Indigenous Australian plants haven't always had it their own way over the years, with thousands of invasive species arriving to populate suburban gardens and plenty of new pests coming over as well. But nowadays, it's possible to create gardens that encourage the country's ancient plants, helping to protect them for future generations.
The value of indigenous garden designs isn't just to protect plant species. As the experts at ABC's Gardening Australia report, indigenous Aussie plants create the perfect habitat for the country's native insects and birds, helping to invigorate the soil and resulting in gardens which match up beautifully to the country's landscapes and wild plants.
If this sounds like your perfect garden, how can you make it happen?
Pick the perfect mix of species to create the effect you desire
The first thing to do is to select the right plant species for your arrangement. Don't feel restricted by what you are familiar with. Look into flowering natives like the Coastal Pink (Correa alba) or Crimson Tide (Correa puchella), or species with excellent drought tolerance such as the Aussie Rambler (Carpobrotus glaucescens) and start to visualise how they will look around your yard.
Matching up plants with climate is essential in Oz as well, so make sure you purchase species which can handle the kind of heat and rainfall expected in your area. One of the beauties of indigenous gardens is that they tend to be well-adapted to Australian conditions, but you still need to choose wisely.
When it comes to borders, go for Aussie plants as well. Shrubs like the Grey Box (Westringia fruticosa) are perfect for shaping your garden, with a height of no more than 45cm and great drought tolerance.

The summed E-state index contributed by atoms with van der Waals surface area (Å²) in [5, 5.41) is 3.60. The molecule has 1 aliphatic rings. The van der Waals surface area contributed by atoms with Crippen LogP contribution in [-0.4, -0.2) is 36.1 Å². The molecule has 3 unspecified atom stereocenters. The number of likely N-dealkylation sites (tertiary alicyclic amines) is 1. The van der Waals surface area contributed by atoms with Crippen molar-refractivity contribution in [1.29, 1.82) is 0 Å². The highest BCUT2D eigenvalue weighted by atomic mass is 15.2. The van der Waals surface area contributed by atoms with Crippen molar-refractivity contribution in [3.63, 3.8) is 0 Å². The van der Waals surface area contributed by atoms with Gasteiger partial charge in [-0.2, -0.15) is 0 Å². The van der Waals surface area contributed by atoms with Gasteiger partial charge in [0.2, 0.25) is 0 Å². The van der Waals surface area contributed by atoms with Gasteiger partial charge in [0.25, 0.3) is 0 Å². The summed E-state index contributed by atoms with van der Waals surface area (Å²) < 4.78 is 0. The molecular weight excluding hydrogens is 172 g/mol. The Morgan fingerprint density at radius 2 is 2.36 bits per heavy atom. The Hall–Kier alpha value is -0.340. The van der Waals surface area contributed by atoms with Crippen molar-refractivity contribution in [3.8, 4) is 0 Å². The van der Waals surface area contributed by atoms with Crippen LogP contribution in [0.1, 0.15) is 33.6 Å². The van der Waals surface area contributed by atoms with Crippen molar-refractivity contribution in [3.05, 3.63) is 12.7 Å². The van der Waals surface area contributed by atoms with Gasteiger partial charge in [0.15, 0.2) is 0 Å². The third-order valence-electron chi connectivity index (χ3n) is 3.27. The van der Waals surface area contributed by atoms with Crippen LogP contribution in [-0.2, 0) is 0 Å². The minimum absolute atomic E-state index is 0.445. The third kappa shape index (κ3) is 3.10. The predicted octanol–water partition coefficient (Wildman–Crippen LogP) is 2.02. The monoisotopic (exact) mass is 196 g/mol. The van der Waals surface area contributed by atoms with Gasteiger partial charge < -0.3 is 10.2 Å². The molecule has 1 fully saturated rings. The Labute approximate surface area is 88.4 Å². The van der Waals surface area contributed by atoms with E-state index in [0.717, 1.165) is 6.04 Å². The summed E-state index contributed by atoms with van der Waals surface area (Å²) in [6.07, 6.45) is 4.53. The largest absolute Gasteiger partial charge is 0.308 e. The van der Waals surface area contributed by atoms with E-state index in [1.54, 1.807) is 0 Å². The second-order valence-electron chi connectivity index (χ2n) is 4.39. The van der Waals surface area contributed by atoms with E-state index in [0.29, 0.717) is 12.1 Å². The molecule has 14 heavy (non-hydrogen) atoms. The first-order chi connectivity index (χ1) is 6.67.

Use landscape supplies to sculpt the perfect Aussie environment
Creating great indigenous gardens is about much more than picking the perfect portfolio of plants. There may be some legwork involved as well. For example, in places where rainfall is relatively scarce, mulching is vital. Specialist landscape supply companies offer a wide range of mulches made from Aussie woods, often featuring sustainably produced offcuts from sawmills. Pick one which suits native plants and has the right colour. Something fairly light and fine should do the trick.
It's also essentual to "feed the soil" with the right compost blend. Suburban soils will often start out fairly depleted and might not be ideal for native plants. But with the right composts and soil conditioners, that can be overcome. Specialist varieties featuring spent coffee grounds and native humus will quickly enrich your soil enough to let natives thrive.
And think about physical changes too. For example, creating swales can help to capture rainwater, instead of letting it flow off your property, while shade can be manufactured by raising or lowering soil relative to large trees and walls.
When you get into it, creating indigenous gardens is a fascinating, rewarding experience. Just make sure you start out with the right landscape supplies and species, and you'll soon carve out a little corner of Aussie heritage to be proud of. Contact a landscape supply company like Hayter's Timber & Paving for additional advice.
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